For those audiophiles out there, surprisingly enough, nothing has been cut far as sound design goes. It seems that this part of the game managed to escape fully unscathed and still offers that theatrical experience the Wolfenstein fan in you will crave.


Portability and Battery Life – is it bad?

Surprisingly enough, Wolfenstein II: The New Colossus is one of those games that is best experienced while in handheld mode compared to other Nintendo Switch titles such as Splatoon 2 or Mario Kart 8 Deluxe Edition, both of which fair quite well while in the Switch’s handheld mode or docked.

Because of this, keeping your eye on your battery levels is extremely important, but this also means performance is going to be a massive concern. Luckily, the game is consistent in how it performs while in handheld mode only hiccuping here and there as far as frame rates are concerned. Even the games blurriness seems to go away due to how small the blurry pixels actually are.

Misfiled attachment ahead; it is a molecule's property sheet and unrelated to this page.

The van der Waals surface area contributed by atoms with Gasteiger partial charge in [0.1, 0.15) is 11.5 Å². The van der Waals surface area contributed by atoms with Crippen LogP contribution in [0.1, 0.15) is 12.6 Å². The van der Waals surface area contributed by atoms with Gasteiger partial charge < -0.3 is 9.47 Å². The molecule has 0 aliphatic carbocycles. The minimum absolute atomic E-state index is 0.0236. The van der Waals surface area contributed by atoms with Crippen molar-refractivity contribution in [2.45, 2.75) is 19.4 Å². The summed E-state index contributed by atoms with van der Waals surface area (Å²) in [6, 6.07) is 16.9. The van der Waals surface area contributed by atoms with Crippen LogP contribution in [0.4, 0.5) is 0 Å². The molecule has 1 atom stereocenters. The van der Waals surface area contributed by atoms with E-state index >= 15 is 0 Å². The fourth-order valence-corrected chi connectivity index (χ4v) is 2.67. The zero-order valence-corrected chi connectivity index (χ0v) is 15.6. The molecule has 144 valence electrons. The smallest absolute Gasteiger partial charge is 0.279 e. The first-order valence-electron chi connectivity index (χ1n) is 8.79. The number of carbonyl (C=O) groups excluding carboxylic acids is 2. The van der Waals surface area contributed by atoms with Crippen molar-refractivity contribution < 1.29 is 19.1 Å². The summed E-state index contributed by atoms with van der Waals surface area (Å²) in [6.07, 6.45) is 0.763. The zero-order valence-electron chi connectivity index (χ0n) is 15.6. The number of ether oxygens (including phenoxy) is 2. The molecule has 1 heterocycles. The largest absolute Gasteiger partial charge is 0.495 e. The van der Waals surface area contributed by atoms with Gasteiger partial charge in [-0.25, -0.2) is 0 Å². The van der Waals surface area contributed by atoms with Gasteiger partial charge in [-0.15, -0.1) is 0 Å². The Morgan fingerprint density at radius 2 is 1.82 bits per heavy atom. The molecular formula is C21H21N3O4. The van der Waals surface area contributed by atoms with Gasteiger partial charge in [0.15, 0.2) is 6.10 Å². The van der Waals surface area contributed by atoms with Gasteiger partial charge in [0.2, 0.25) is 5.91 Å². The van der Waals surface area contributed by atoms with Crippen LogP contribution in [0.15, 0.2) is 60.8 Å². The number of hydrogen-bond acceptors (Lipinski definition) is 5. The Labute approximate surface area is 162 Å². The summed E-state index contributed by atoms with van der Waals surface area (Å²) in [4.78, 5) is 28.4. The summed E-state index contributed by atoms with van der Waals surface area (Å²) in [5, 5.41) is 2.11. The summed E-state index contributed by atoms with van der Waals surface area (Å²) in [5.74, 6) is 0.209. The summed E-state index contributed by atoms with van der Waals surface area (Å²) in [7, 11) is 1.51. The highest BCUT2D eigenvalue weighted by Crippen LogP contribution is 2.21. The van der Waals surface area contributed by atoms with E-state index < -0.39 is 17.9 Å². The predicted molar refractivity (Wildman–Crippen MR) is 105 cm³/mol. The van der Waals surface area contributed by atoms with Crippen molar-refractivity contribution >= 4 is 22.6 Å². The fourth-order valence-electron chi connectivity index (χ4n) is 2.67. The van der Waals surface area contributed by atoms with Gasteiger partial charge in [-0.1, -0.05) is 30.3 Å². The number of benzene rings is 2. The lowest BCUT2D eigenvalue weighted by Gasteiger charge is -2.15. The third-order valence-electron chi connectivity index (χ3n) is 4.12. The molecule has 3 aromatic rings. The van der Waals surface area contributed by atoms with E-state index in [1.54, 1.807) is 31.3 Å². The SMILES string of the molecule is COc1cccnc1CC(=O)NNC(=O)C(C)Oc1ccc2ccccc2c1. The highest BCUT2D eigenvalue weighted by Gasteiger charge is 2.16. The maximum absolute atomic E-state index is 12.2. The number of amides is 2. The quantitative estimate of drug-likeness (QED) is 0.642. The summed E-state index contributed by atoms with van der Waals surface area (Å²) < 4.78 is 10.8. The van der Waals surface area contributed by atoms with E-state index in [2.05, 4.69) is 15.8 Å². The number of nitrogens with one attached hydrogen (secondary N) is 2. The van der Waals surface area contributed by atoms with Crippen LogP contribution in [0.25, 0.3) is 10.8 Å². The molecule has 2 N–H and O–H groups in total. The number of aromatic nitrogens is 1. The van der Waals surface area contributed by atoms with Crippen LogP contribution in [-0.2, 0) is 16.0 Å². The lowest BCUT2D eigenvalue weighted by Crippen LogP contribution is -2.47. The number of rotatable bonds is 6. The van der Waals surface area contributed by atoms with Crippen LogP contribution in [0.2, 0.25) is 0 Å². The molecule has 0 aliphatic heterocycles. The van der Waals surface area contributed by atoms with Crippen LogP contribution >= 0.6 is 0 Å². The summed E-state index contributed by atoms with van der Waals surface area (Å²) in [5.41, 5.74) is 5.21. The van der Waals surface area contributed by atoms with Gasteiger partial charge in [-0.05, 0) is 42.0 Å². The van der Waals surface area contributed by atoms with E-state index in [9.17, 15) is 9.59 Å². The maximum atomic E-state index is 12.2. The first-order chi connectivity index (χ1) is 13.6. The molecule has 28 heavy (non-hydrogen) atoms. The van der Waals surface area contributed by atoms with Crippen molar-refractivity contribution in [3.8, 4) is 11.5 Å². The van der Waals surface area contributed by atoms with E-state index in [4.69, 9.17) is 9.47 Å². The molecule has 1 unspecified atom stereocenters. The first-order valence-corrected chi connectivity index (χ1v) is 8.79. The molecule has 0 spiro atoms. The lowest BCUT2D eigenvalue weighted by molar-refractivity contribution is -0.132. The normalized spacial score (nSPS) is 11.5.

But battery life is another story. During our time with Wolfenstein II, battery life compared to other games was significantly less due to the demand that the game has on processing power. Our battery life averaged between 3-5 hours during some of the games most action-packed scenes, often leading us to charge our Switch while plowing our way through the game for the umpteenth time.

For those looking to take the game on a flight, in the car or on a train, you may want to consider taking your charger or a portable charger with you. Unfortunately, you will need it while playing Wolfenstein II as it does have a bit more demand than say DOOM or Skyrim.


JoyCon’s and their HD Rumble – What a charm

One of the best features of this version is the use of HD rumble for the Nintendo Switch. Reloading your guns, shooting, being shot, and even the controls responding to events around you is spectacular, giving you one of the most immersive experiences to date with the game.

Luckily, this is where this version of the game is a step ahead of everyone else. While some may be wondering just what is going on as the HD rumble takes effect, others will be rallying to their cause, running about while punching a few Nazi’s in their face or waiting for that massive unit such as the Zitadelle (Citadel in German) to pass on by before sneaking past it.

The HD rumble is one of the best features to have when playing this game and leaves a lot to be desired from both the PlayStation 4 and Xbox One versions of the game.

Wolfenstein II: The New Colossus – Switch, PC, PlayStation 4 and Xbox One